Join Our Ranks: Labor Unions in the 1890s and 1990s

By Alex Sutton

The 1890s and 1990s saw the developments of new technologies in both eras radically changed the nature of the workforce and the economic structure in the country. Both decades saw an increased importance placed on industrialization and the production of goods on a large scale. Companies were able to monopolize on these new innovations in order to profit and benefit from these changes. While this new advancement in production served to benefit those in charge, it ultimately made the workers the victims of change.

Focusing on productivity, companies exploited their workers and increased their control over production. Workers faced terrible working conditions, pay, and treatment. In both the 1890s and 1990s, workers fought to gain back their rights and better working conditions. Each decade placed great importance on unions and engaged in numerous strikes to boycott their treatment. The rights of workers became a major issue in American society and drew the nation into the discussion. Dispelling the belief that innovation would benefit everyone, workers brought to light the realities of working conditions.

The grievances expressed by workers in the 1890s and 1990s were different, however, the outpouring of the workers’ outrage highlights the similarities between the two decades. Fighting to earn better treatment and gain a more equal voice, workers in both eras joined labor unions in order to achieve their goals. While individual workers felt alone and at risk, unions could provide a communal organization for individuals to have their voices heard.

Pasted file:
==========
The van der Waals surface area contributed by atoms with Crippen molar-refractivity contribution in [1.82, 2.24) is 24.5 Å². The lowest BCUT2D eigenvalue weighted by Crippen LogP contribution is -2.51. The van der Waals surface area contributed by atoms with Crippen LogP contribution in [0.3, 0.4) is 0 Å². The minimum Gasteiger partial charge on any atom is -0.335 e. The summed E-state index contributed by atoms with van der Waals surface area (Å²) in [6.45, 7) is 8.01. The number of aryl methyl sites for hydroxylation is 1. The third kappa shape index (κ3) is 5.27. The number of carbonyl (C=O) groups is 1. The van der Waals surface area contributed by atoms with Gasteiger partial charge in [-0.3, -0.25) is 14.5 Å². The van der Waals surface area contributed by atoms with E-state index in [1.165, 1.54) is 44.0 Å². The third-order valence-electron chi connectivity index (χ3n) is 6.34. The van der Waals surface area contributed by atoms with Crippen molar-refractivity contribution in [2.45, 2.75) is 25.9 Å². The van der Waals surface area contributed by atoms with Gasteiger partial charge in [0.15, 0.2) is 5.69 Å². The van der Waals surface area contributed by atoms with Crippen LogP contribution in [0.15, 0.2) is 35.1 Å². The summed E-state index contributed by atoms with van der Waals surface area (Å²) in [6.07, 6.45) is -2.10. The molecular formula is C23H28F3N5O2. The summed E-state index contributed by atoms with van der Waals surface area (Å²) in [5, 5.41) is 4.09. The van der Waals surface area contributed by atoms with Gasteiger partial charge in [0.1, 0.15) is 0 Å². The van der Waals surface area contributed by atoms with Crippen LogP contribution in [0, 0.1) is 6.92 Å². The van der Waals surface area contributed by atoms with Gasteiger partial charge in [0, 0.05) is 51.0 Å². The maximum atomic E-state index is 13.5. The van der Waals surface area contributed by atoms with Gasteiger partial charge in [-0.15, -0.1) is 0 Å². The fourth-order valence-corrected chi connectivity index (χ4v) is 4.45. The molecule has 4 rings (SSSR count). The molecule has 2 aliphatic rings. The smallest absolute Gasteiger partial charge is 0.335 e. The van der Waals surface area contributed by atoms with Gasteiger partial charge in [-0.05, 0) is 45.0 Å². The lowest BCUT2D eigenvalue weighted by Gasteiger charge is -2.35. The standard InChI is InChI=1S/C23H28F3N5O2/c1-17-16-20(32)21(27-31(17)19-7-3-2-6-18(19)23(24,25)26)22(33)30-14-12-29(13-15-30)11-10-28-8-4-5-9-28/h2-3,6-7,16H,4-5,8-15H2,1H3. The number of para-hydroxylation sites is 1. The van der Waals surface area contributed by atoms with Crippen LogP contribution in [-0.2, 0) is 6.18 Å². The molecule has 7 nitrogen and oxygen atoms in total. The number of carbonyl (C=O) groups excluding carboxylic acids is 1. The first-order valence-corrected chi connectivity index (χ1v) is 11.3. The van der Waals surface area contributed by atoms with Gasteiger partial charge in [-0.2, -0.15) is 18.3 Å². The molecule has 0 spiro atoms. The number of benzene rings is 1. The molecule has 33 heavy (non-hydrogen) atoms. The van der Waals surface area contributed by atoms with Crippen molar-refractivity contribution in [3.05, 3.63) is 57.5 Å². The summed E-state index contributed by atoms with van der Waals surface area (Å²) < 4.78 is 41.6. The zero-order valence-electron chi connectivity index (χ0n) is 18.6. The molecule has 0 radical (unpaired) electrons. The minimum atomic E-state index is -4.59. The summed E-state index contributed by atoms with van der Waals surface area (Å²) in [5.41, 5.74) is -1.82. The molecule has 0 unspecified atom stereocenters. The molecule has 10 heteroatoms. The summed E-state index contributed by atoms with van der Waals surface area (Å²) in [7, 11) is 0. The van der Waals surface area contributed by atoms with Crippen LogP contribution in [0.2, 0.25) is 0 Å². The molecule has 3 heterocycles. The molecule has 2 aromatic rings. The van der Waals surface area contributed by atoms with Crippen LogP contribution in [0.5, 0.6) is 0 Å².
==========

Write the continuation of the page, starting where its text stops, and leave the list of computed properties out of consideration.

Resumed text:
In 1842, the case Commonwealth v. Hunt asserted that it was not illegal for workers to organize a union or try to compel recognition of that union with a strike. This ruling was essential to the establishment of labor unions that could become permanent institutions with legal rights. (Nelles). However, the struggle for the right to unionize continued due to resistance by corporations and divisions within the workforce well into the 20th century. Examining news articles from both decades reveals that workers’ grievances focused on workers’ conditions and rights and the important roles that labor unions played in both the 1890s and 1990s.


“Labor’s Rights and Wrongs: Interesting Argument in the American Railway Union Suits”

On May 11, 1894, the Pullman Strike began when 4,000 workers employed by the Pullman Railroad Company walked off their jobs. After the Panic of 1893, George Pullman, the company’s president, decided to cut the workers’ wages by twenty-five percent without introducing corresponding reductions in rent for company housing. This financial burden made it nearly impossible for workers to pay for their housing and food, leading to a delegation of workers presenting their grievances to George Pullman to no avail. (Bassett).